Gaetz Gate Just Took a Turn for the Worse, and There are Receipts
The crescendoing comeuppance of soon-to-be ex-Congressman Matt Gaetz, the Florida Republican facing possible federal sex trafficking charges, took a not-too-unpredictable yet nonetheless potentially devastating turn on Thursday night when The New York Times reported that it had obtained some of Gaetz’s financial records.
Katie Benner and Michael Schmidt, the investigative journalists who on Tuesday evening broke the story about the Justice Department’s probe into Gaetz and his wingman, Joe Greenberg, a former tax collector, wrote that the two men became involved with “multiple women who were recruited online for sex and received cash payments, according to people close to the investigation and text messages and payment receipts.”
It turns out, however, that masterminds Gaetz and Greenberg were sloppy, the paper learned, as they had left behind quite the trail of digital breadcrumbs:
The Times has reviewed receipts from Cash App, a mobile payments app, and Apple Pay that show payments from Mr. Gaetz and Mr. Greenberg to one of the women, and a payment from Mr. Greenberg to a second woman. The women told their friends that the payments were for sex with the two men, according to two people familiar with the conversations.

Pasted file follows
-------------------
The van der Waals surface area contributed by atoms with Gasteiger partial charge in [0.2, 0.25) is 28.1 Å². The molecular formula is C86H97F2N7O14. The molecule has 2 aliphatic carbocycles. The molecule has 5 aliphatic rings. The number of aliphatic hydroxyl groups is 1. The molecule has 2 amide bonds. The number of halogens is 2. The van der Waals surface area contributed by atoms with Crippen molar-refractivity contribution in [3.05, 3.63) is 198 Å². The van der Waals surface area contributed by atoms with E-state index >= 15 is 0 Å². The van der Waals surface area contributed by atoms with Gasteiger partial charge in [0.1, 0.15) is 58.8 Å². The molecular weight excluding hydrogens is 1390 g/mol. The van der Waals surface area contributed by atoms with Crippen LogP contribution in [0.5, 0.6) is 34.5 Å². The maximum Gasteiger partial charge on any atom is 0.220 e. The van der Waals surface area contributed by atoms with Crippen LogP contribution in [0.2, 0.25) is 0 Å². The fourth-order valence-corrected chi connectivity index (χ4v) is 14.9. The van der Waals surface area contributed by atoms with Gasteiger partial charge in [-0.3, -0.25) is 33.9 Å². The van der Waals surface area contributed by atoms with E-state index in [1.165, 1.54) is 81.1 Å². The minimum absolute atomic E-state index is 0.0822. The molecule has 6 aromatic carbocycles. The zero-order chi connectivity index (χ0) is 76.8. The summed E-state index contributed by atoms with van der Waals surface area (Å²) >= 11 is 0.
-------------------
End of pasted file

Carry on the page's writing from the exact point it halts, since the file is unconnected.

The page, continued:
Some of the men and women took ecstasy, an illegal mood-altering drug, before having sex, including Mr. Gaetz, two people familiar with the encounters said.
In some cases, Mr. Gaetz asked women to help find others who might be interested in having sex with him and his friends, according to two people familiar with those conversations. Should anyone inquire about their relationships, one person said, Mr. Gaetz told the women to say that he had paid for hotel rooms and dinners as part of their dates.
Sketchy as they were, those actions are most likely not what could be the nail in the coffin for Gaetz, the Times explained.
This is where it gets bad:
It is not illegal to provide adults with free hotel stays, meals and other gifts, but if prosecutors think they can prove that the payments to the women were for sex, they could accuse Mr. Gaetz of trafficking the women under ‘force, fraud or coercion.’ For example, prosecutors have filed trafficking charges against people suspected of providing drugs in exchange for sex because feeding another person’s drug habit could be seen as a form of coercion.